Tuesday, August 31, 2010
I Interview Playwrights Part 254: Sigrid Gilmer
Hometown: Pittsburg, California.
Current Town: Pasadena, California
Q: Tell me about your show with Cornerstone.
A: It’s All Bueno was written for Cornerstone’s 7th Summer Institute that was stationed in Pacoima, California. The Institute is a program where theatre makers, social activist and students come, hang out, learn the Cornerstone methodology and help make a play. Based on Candide, It’s All Bueno was inspired by the two diametrically opposed ideas that I kept running into when I was gathering stories in Pacoima. On one side I would hear that Pacoima is dangerous, violent and full of poverty. On the other I would hear that Pacoima is a great place to live and filled with folks who are active in the community and participate in organizations that enriched the neighborhood. The story of the play is about a family, who has abandoned the Pacoima and because of the fears both real and imagined they have locked themselves and their two daughters behind the iron gate of their home. When their house is erroneously foreclosed the family sets off on a mad-cap adventure through Pacoima and comes to terms with the community they have forsaken. The play is a broad farce with lots of slapstick, chases and dance numbers (Yay! Ken Roht). There are dueling car washes, a gang of clowns, a street vendor with magic elotes. It was 90 minutes of goofy and silly, performed by the community members and Institute participants in the beautiful Project Youth Green community garden at Jessup Park. It was a great show and theatre making experience. The level of commitment, bravery and generosity of the community members-many who had never performed before-was amazing. In four weeks, these folks along with Institute participants and under the innovative and brilliant direction of Julliette Carrillo embraced the spirit of the play and created a beautiful show more rollicking, joyous and heart opening than I could have ever envisioned.
Q: What else are you up to?
A: I am beginning a new play called Frilly. Filled with Girl Group tunes, the story takes place at the turn of the 20th century and is about how a minister’s wife and daughter’s sexual awakenings leads to the invention of the ice cream sundae. I see ladies in big Sunday hats and high-necked dresses with cinched waists crooning the Chantels or the Bobbettes. It’s fresh. As in new, I am just tinkering with characters and research, which I love and fresh as in super awesome.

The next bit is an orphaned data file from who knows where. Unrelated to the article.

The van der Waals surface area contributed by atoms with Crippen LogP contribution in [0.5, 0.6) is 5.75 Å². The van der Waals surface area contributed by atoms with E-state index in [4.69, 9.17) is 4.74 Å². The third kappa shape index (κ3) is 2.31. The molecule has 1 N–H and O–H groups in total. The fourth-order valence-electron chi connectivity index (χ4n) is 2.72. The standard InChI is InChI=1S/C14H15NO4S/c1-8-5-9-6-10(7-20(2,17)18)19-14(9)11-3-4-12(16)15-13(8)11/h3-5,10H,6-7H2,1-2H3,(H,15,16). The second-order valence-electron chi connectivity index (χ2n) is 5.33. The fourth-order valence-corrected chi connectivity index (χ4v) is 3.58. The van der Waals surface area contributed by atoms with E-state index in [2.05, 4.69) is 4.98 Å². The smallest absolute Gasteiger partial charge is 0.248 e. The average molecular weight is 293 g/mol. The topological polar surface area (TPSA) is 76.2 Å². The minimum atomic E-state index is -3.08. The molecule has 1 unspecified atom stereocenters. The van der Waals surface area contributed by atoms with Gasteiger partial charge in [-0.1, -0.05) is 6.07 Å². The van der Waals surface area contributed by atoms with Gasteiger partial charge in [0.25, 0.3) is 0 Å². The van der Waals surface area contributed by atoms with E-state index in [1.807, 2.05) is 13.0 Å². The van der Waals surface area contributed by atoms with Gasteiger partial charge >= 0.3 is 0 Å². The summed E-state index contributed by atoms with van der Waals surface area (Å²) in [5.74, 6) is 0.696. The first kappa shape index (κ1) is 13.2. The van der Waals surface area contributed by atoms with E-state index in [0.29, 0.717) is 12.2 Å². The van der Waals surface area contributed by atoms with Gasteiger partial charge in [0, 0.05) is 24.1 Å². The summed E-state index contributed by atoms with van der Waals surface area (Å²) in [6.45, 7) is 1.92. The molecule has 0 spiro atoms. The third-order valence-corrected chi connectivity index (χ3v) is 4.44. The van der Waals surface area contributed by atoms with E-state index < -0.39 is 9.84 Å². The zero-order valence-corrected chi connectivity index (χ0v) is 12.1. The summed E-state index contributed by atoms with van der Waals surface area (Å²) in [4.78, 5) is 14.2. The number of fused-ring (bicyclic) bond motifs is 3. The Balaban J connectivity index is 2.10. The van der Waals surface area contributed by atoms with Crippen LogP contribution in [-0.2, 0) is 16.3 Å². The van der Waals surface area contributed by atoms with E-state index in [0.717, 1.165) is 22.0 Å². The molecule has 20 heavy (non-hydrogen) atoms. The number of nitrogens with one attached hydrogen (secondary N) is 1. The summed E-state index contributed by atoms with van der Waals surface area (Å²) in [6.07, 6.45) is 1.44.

Q: Tell me, if you will, a story from your childhood that explains who you are as a writer or as a person.
A: I was a latch key kid, so I spent the majority of my afternoons and summers home alone with the TV. When my favorite shows were over I would be so bummed that I would create extensions of the episodes I had just watched. I‘d make up new story lines and characters, embellish minor ones, give main ones different traits, take the show to a new location. I would perform these pieces-I played all the roles-for my dog Fluffy in the proscenium of arch of our living room. My favorite shows were Fame and Little House on the Prairie. Fame was the best because I would add dance numbers.
Q: If you could change one thing about theater, what would it be?
A: A living wage for playwrights.
Q: What kind of theater excites you?
A: Theatre with balls and brains.
Theatre that challenges assumptions about structure and storytelling.
Theatre by and about people whose stories don’t get told.
Theatre that titillates & entertains.
Theatre with a sense of history and humor.
Theatre that is socially and politically aware.
Theatre that is messy, filled with music, fearless and kicks ass.
Q: What advice do you have for playwrights just starting out?
A: Write. Write. Write.
Persistence is the key.
Trust your own tastes and proclivities.
Don’t listen to anyone. No one really knows what’s going on. Especially me.
Write. Write. Write.
Q: Plugs, please:
A: Brian Bauman. His plays are fearless, poetic ruthless beauties. If you are in NYC track him down!
In LA, Sibyl O’Malley is creating hysterical, intelligent and biting plays with tender centers.
In Austin, Alana Libertad Macias’ Zero Libertad! Revolutionary. Ritual. Fierce beats.